Students wishing to move between streams once they have selected Applied level courses in Grade 9 face a number of barriers. De-streaming Grade 9, starting with mathematics in September 2021, and all Grade 9 subjects in 2022, keeps course options open and supports all students to prepare for Grade 11 and 12 courses that will allow them to pursue the post-secondary pathway of their choice.
In the WRDSB, we welcome de-streaming as an opportunity to welcome students into an innovative, vibrant, joyous learning environment, where all students experience a solid foundation and an equitable opportunity for their future studies. We strive for all learners to see themselves for what we know them to be; curious, capable and competent.
Background and research
- The Organization for Economic and Cooperation and Development (OECD) (2012) recommends that school systems delay streaming to upper secondary education to ensure that options are kept open for students until they have enough experience to make decisions about their futures.
- Research has shown that all students benefit from learning in groups of students of varied abilities and interests in which teachers have high and appropriate expectations for all students and a clear understanding that all students can be successful (OECD, 2012).
- Ontario students, parents and caregivers have indicated that they consider course type selection in Grade 8 to be too early, and that Applied courses do not prepare them for success (People for Education, 2015).
- Ontario was the only province in Canada that continued to stream students in Grade 9. The original intent for Applied courses was to provide a different approach to learning. Over time, the perception grew that these courses were less academically rigorous.
- Research shows students from racialized communities, low-income households, and other marginalized groups are more often encouraged to take Applied level courses which then affects everything from graduation rates to employment opportunities later in life. (Ontario Ministry of Education 2017).
De-streaming Grade 9 in the WRDSB
As of September 2022, Grade 9 students are no longer required to choose between Applied or Academic level courses. This change is the result of strong evidence across Waterloo Region and Ontario that supports eliminating the pressure for Grade 8 students and families to choose between Applied and Academic courses in favour of de-streaming. The goal of de-streaming is to provide more equitable graduation and achievement outcomes, and increased access to all Grade 11 course options, for all students.
By September 2023, curriculum for three Grade 9 courses will be provided by the Ministry of Education:
All other Grade 9 courses are offered at only one level, either Open (O in the course code) or Academic (D in the course code).
De-streaming Grade 10 in the WRDSB
Evidence which showed Applied level programs severely affected students’ ability to choose the post secondary destination of their choice, and reduced graduation rates were evident for both Grade 9 and 10.
As a result, the WRDSB has extended de-streaming into Grade 10 to ensure students have all the rich opportunities for learning they deserve and to which they are entitled. By September 2024, most students will take only Academic courses in their Grade 10 year. Our goal is to support all students in a high level of academic and personal success and an environment of high expectations combined with individualized support. By implementing this program, all students will have access to all pathway options in their Grade 11 year.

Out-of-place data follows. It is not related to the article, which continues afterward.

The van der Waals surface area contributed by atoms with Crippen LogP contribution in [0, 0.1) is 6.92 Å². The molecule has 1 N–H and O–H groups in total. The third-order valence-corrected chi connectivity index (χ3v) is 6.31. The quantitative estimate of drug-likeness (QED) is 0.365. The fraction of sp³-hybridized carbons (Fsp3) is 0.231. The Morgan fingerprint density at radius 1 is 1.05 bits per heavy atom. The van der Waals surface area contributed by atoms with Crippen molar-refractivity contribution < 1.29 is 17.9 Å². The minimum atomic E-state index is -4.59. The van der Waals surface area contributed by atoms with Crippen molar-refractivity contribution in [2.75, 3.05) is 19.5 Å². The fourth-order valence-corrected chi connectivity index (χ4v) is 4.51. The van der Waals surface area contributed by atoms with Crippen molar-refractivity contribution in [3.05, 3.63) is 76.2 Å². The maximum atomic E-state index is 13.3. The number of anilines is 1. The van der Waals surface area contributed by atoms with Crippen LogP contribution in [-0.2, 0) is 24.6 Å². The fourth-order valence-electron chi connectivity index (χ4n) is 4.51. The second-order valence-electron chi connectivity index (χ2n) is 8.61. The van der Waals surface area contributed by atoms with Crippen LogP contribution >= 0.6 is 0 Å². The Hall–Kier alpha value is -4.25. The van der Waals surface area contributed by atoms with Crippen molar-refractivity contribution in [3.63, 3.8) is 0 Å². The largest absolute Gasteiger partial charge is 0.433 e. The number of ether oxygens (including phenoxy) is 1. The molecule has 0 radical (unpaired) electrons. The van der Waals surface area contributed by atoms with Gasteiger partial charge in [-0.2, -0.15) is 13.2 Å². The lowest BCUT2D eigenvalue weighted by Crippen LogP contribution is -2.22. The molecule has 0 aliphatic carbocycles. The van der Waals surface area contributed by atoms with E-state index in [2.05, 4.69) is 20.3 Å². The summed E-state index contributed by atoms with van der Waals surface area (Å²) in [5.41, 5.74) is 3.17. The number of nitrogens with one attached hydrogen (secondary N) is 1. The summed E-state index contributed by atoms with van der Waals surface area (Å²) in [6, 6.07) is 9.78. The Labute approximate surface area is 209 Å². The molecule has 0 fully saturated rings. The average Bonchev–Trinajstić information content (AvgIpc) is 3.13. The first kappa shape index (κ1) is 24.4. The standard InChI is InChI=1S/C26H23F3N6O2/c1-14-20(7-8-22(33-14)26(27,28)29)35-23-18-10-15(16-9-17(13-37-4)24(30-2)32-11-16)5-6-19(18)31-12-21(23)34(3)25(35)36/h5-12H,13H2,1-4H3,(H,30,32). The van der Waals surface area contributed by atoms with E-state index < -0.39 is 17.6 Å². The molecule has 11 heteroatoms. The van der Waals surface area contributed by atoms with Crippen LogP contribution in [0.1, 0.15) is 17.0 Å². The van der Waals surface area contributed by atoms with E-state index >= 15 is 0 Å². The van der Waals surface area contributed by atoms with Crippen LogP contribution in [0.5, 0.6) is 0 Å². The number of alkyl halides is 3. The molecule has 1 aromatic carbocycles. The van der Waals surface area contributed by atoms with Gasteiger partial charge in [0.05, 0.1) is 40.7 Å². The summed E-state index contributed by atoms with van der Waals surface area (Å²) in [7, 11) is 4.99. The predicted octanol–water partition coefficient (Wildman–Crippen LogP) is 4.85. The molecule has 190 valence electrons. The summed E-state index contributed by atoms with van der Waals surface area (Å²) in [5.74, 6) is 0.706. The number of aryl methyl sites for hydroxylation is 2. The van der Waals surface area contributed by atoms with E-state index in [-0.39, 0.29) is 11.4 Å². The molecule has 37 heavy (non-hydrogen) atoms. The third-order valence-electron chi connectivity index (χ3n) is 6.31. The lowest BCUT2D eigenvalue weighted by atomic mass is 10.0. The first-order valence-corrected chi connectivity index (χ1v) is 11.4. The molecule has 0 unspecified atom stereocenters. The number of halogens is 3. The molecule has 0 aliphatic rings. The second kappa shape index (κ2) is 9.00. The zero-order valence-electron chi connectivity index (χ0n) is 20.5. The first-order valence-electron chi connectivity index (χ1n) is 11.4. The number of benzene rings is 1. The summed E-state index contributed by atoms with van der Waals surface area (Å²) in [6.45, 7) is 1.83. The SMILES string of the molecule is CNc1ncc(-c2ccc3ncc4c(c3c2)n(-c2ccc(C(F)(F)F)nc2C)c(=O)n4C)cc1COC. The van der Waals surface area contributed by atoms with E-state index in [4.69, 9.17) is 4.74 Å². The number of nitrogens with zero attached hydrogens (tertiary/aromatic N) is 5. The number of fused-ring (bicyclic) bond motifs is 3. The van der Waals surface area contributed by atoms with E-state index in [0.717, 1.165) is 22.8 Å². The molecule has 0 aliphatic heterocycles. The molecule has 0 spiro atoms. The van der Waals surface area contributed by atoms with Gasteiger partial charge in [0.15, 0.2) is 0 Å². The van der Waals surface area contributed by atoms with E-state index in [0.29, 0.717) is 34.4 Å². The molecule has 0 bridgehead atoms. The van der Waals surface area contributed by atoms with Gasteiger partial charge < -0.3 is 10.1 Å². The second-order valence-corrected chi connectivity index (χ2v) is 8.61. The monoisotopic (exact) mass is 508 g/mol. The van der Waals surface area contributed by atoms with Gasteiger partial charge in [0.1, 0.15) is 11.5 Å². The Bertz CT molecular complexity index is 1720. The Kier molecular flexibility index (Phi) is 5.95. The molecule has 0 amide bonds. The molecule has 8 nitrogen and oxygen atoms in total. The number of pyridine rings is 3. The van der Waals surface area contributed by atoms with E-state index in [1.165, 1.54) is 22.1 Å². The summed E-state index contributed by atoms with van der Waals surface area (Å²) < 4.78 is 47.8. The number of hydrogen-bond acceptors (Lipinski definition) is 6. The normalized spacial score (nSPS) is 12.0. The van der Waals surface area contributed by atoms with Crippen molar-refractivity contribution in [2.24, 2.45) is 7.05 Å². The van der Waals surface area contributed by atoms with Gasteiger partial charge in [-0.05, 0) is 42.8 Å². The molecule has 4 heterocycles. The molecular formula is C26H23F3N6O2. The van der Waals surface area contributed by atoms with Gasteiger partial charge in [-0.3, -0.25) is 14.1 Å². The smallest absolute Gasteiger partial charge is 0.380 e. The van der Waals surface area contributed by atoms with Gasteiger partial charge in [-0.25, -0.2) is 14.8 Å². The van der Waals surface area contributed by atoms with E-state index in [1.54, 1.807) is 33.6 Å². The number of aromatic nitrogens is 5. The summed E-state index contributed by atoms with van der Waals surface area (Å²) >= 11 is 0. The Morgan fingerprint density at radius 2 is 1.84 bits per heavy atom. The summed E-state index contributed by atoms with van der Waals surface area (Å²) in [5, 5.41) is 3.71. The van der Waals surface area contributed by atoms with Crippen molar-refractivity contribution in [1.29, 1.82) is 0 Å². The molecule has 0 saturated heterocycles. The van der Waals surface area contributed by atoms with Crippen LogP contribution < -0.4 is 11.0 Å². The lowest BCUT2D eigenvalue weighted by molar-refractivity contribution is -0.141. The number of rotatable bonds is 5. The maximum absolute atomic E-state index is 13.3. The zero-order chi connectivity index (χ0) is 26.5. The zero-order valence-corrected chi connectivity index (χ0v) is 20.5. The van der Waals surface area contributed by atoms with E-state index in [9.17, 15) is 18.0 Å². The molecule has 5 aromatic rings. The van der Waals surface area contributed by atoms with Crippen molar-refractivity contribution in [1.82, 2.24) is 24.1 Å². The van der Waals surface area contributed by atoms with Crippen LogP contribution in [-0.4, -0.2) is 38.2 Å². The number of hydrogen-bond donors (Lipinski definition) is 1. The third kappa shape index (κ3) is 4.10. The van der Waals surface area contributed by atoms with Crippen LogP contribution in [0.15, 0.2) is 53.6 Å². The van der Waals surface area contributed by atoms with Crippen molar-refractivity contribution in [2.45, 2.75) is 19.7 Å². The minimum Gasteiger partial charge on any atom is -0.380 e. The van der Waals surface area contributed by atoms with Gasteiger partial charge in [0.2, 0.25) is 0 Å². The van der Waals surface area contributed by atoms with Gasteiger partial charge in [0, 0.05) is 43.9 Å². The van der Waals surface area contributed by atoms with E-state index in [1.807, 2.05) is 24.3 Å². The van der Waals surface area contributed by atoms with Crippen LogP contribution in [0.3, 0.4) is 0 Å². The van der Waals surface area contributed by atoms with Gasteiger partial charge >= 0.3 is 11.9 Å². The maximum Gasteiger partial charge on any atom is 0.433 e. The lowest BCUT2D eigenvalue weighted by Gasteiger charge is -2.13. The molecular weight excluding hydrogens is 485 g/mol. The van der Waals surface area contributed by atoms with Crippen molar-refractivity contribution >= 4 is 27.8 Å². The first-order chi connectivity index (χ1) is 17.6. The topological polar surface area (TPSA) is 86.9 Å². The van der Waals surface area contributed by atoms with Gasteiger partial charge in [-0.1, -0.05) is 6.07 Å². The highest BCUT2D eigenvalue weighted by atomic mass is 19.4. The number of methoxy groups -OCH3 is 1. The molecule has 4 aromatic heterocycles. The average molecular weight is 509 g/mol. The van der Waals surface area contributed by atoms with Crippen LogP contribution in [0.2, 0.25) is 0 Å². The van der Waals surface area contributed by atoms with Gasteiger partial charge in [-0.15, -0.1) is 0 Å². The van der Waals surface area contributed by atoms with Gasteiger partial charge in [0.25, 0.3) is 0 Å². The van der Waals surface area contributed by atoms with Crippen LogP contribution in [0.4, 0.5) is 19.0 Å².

Grade 11 and 12
In Grade 11 and 12, students will work with their guidance counselor and family to select courses that support their interests and post secondary pathway of choice. Based on the de-streamed focus on academic course content in Grade 9 and 10, students will be able to enter all Grade 11 and 12 pathways that are designed to prepare them for their next destination after high school. College, University/College, University or Workplace courses will be available to all students without the previous concern for prerequisite courses, as all students will have the necessary required courses. In Grade 11 and 12, it is time for students to make personal choices and pursue course interests that will lead them to the bright future they deserve.
Streaming and De-streaming History in Ontario
Prior to 2021, Ontario was the only province in Canada that streamed students as they entered Grade 9. While the original intent for Applied courses was to provide a different approach to learning, the perception grew that these courses were less academically rigorous.
Research shows students from racialized communities, low-income households, and other marginalized groups are more often encouraged to take Applied level courses, which then affects everything from graduation rates to employment opportunities later in life.
De-streaming is one way to help break down barriers for Black, Indigenous and racialized students, and provide all students with an equal opportunity to succeed. The anti-oppressive approach of de-streaming aims to help students keep their options open, as they learn and grow in their chosen pathways.
Effects of Streaming in Ontario
- Significantly lower numbers of students who take mostly Applied courses move on to post-secondary education, compared to those who take mostly Academic courses in Grade 9. There are significantly lower transition rates to post-secondary education for students who take mostly Applied courses compared to those who take mostly Academic courses in Grade 9.
- 59% of students who took the Grade 9 Applied mathematics course moved on to post-secondary education within 7 years, compared to 88% of students who took the Academic course.
Questions about de-streaming?
If you have questions about de-streaming, go to Frequently Asked Questions About De-streaming.